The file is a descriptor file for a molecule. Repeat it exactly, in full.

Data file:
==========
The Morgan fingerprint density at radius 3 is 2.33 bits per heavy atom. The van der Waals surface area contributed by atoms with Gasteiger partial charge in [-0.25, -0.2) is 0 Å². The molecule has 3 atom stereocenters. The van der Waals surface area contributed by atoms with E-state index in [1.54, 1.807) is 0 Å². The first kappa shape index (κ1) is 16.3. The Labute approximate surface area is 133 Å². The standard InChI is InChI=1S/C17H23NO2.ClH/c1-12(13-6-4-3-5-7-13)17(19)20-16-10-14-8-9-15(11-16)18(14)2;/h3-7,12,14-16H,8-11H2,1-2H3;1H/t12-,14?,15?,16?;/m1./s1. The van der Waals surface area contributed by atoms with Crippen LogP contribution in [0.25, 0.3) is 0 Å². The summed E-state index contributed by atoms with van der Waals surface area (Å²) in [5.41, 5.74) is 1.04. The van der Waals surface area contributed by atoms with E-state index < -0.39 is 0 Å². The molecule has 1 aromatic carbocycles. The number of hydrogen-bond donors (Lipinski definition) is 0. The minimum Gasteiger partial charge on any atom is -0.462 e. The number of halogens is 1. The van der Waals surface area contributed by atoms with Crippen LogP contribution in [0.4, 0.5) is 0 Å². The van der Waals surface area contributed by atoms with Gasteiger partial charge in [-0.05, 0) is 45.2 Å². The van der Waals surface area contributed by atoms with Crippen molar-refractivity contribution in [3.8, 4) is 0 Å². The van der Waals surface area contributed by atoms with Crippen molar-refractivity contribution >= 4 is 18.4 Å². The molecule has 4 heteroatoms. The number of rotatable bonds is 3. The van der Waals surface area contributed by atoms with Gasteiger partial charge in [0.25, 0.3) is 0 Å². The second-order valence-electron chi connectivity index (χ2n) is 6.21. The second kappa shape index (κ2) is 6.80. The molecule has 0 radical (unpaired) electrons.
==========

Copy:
The Morgan fingerprint density at radius 3 is 2.33 bits per heavy atom. The van der Waals surface area contributed by atoms with Gasteiger partial charge in [-0.25, -0.2) is 0 Å². The molecule has 3 atom stereocenters. The van der Waals surface area contributed by atoms with E-state index in [1.54, 1.807) is 0 Å². The first kappa shape index (κ1) is 16.3. The Labute approximate surface area is 133 Å². The standard InChI is InChI=1S/C17H23NO2.ClH/c1-12(13-6-4-3-5-7-13)17(19)20-16-10-14-8-9-15(11-16)18(14)2;/h3-7,12,14-16H,8-11H2,1-2H3;1H/t12-,14?,15?,16?;/m1./s1. The van der Waals surface area contributed by atoms with Crippen LogP contribution in [0.25, 0.3) is 0 Å². The summed E-state index contributed by atoms with van der Waals surface area (Å²) in [5.41, 5.74) is 1.04. The van der Waals surface area contributed by atoms with E-state index < -0.39 is 0 Å². The molecule has 1 aromatic carbocycles. The number of hydrogen-bond donors (Lipinski definition) is 0. The minimum Gasteiger partial charge on any atom is -0.462 e. The number of halogens is 1. The van der Waals surface area contributed by atoms with Crippen LogP contribution in [0.4, 0.5) is 0 Å². The van der Waals surface area contributed by atoms with Gasteiger partial charge in [-0.05, 0) is 45.2 Å². The van der Waals surface area contributed by atoms with Crippen molar-refractivity contribution in [3.8, 4) is 0 Å². The van der Waals surface area contributed by atoms with Crippen molar-refractivity contribution >= 4 is 18.4 Å². The molecule has 4 heteroatoms. The number of rotatable bonds is 3. The van der Waals surface area contributed by atoms with Gasteiger partial charge in [0.25, 0.3) is 0 Å². The second-order valence-electron chi connectivity index (χ2n) is 6.21. The second kappa shape index (κ2) is 6.80. The molecule has 0 radical (unpaired) electrons.